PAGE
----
Imagine you’ve been set up on a blind date. You don’t know anything about this person except that your mutual friend thinks, “you guys would be great together”, and that he/she has an affinity for dogs and works in finance. So you put on your Sunday best, take a quick shot of liquid courage, and head off to a nice (but not too nice) restaurant to find out if the stars have finally aligned. However, when you finally meet said person, you immediately realize the one thing your friend conveniently failed to mention- they have terrible teeth.
Do You Have A Winning Smile?
For many people, bad teeth are a deal breaker. In fact, a recent study suggests that nearly 50 percent of us believe that a great smile is the most important feature in making a good impression; and even more important when considering a potential love interest.
In a recent interview, Dr Mark Hughes, founder and clinical director of the Harley Street Dental Group in London, comments on the importance of a good smile. “If someone has a strong smile, you feel they are a strong person and that is very attractive. It is becoming more and more culturally unacceptable to have discolored, missing and crooked teeth.”
Similarly, according to psychotherapist and novelist, Lucy Beresford, our brains are hardwired to associate good teeth with youth. “Having good teeth is a sign of youth and fertility-in our psyche, good teeth equal fitness and vitality.”
But what about the other 50 percent? Are bad teeth always a hard no, or can their be charm in a slightly imperfect smile?
New York native, Megan, 26, agrees with the latter. “I love a quirky smile. I think when it comes to teeth, health is more important than perfection,” says Megan. “If someone’s smile isn’t blindingly white, or they have a couple of crooked teeth or a gap, it’s definitely not a deal breaker. Just so long as they are confident in their smile and own it. Yellow, unhealthy teeth on the other hand- no way. Hygiene is important.”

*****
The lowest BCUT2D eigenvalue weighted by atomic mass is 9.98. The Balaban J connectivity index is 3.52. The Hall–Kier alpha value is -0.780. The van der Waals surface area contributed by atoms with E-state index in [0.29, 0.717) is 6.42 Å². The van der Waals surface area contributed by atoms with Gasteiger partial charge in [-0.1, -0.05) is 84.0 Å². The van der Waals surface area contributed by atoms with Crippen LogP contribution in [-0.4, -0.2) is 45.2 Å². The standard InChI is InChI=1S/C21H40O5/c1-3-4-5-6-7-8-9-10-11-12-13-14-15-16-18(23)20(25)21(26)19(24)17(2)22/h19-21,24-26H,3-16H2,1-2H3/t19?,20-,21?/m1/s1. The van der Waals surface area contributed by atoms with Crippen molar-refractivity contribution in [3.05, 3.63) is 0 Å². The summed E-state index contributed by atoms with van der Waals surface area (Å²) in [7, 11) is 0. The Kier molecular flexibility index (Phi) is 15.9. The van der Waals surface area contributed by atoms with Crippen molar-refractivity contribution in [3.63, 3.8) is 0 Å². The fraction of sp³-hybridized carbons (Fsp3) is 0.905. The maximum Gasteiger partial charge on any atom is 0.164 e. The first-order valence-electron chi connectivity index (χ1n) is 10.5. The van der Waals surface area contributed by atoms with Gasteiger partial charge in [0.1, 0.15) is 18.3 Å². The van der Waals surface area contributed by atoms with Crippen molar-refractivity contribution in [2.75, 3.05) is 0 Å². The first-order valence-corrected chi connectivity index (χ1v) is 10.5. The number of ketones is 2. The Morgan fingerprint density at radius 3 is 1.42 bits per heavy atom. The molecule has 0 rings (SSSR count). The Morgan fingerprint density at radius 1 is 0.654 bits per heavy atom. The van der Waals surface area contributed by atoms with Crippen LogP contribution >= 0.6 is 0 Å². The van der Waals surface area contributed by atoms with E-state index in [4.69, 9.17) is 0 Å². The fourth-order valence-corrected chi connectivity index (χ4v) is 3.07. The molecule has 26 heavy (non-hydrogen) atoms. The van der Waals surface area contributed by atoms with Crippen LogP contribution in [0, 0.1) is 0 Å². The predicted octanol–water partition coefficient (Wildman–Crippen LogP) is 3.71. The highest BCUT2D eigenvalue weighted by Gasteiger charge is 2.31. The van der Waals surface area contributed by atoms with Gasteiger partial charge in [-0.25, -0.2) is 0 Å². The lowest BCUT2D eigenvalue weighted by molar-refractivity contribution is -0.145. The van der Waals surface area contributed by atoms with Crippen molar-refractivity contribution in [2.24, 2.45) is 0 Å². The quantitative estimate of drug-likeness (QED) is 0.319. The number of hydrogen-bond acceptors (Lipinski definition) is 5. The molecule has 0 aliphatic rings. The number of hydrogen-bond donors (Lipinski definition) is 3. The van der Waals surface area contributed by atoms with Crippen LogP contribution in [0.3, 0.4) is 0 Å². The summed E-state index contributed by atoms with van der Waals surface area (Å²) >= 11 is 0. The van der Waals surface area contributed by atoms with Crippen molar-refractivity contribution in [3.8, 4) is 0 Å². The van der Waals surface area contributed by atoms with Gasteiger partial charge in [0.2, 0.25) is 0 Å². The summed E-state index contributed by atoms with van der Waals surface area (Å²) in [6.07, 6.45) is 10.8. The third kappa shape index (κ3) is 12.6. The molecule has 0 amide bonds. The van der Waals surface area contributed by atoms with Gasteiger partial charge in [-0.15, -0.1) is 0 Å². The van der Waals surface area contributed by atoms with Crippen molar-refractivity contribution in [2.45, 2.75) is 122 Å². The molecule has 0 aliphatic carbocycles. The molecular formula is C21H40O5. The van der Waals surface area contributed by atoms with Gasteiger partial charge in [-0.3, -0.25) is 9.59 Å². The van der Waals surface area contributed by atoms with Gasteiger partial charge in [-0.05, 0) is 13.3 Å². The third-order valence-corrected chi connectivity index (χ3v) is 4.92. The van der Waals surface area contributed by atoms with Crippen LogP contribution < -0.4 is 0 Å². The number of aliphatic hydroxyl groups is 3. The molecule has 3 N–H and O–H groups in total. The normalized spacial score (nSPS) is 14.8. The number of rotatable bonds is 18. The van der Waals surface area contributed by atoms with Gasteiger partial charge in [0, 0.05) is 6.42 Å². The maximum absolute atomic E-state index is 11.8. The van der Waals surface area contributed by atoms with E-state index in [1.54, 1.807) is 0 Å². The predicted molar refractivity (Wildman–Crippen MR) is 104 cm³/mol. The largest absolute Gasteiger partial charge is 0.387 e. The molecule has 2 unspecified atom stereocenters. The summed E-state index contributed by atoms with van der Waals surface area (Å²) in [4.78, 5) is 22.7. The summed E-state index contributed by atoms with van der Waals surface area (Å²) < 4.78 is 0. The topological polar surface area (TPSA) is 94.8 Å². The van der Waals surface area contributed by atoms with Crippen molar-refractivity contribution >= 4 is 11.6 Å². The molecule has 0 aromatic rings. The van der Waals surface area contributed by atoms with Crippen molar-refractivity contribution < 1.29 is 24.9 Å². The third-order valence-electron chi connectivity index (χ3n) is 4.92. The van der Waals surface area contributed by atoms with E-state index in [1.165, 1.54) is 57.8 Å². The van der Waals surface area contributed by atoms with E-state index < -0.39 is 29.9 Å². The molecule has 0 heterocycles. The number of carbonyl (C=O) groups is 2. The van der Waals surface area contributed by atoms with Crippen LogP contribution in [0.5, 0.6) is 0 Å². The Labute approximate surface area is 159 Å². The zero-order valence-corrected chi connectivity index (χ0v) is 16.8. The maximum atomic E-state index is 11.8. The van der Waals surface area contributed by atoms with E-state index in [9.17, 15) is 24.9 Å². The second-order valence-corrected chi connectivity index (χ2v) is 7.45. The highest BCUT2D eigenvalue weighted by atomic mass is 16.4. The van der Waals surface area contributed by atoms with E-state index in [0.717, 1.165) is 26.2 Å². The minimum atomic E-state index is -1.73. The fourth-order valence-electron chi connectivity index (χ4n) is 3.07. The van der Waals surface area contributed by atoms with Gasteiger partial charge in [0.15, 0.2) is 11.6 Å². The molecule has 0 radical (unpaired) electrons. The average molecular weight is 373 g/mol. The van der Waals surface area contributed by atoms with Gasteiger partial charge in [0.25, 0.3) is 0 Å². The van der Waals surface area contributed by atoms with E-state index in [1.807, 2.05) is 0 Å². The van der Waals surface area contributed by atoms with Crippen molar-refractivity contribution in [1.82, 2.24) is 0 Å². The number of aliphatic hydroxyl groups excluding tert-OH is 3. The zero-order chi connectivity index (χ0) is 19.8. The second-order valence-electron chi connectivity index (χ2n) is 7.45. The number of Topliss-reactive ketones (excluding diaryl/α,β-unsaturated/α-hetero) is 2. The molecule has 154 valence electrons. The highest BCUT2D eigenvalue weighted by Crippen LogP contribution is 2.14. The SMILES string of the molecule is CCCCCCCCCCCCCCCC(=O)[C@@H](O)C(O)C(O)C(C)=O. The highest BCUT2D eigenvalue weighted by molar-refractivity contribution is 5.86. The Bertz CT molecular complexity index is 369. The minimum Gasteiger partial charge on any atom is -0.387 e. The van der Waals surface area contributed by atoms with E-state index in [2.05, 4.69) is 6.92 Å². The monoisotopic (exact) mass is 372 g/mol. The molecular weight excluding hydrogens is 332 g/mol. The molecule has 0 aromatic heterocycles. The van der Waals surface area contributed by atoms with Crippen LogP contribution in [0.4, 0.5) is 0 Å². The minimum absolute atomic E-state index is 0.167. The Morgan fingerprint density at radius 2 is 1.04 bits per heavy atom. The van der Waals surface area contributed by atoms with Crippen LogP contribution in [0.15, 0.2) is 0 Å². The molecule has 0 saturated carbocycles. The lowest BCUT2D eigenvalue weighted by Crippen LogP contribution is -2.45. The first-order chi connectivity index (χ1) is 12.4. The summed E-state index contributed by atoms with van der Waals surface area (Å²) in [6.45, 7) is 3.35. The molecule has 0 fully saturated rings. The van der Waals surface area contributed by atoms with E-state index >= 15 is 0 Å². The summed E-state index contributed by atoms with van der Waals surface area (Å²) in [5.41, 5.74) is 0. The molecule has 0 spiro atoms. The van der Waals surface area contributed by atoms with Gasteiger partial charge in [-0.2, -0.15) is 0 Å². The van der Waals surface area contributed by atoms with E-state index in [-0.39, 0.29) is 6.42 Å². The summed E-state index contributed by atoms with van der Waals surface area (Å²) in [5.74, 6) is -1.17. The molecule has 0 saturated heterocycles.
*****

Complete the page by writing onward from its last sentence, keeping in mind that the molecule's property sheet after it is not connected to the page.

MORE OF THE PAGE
“I love a quirky smile. I think when it comes to teeth, health is more important than perfection.”- Megan, 26, New York
Indian fashion photographer, Anushka Menon, also doesn’t mind a few flaws. “I love the gap!” she says in a recent interview with Vogue. “When you have a face and body to go with it, that imperfection seems like the icing on the cake.”
Sure a million-watt Hollywood smile is not always realistic; and models can get away with gapped-tooth grins; but what about the rest of us? Surely not everyone is as open-minded as Megan when it comes to the dating scene.
For Samuel, a 31-year-old consultant from Queensland, there is nothing cute or charming about a bad smile. “When I meet a girl it is the first thing I notice. I’ve gone out with girls with crooked and discolored teeth before and honestly, it was distracting. Maybe I’m shallow, but I think bad teeth are a major turn off. I know that not everyone can afford braces or cosmetic surgery, but even just a little teeth whitening can go a long way.”
“I’ve gone out with girls with crooked and discolored teeth before and honestly, it was distracting. Maybe I’m shallow, but I think bad teeth are a major turn off.”- Samuel, 31, Queensland
Gretchen, a 34-year-old mother of two from London, also advocates getting a little help if your smile isn’t naturally as appealing as you’d like.
“When I was in my early twenties I had a terrible time dating and meeting men. Growing up, my family did not have enough money for braces, so I always had slight space between my front teeth. I’m not sure it was something other people noticed much, but it absolutely killed my self-esteem. I could never laugh and flirt with confidence like my girlfriends. And any time we took group photos I’d give my best, toothless grin. So at 25 I decided to save up and get porcelain veneers. For me it was about feeling comfortable in my own skin and finally fixing a pesky problem. I think my newfound confidence must have been noticeable because I met my now husband about 6 weeks after the procedure.”
Ultra popular dating app, Tinder, also released recent data to support that people who smile in their profile photos (regardless of the shape, color or size of their teeth) receive 10 times more ‘swipes right’ than those who don’t.
“I think it’s all personal preference,” Adam, 23, Philadelphia adds. “When I meet someone out at a bar, or online, I am much more interested in their personality and interests, rather than how white or straight their teeth are. Sure, looks are important, but someone’s smile is only a small fraction of what makes them “datable” or attractive.”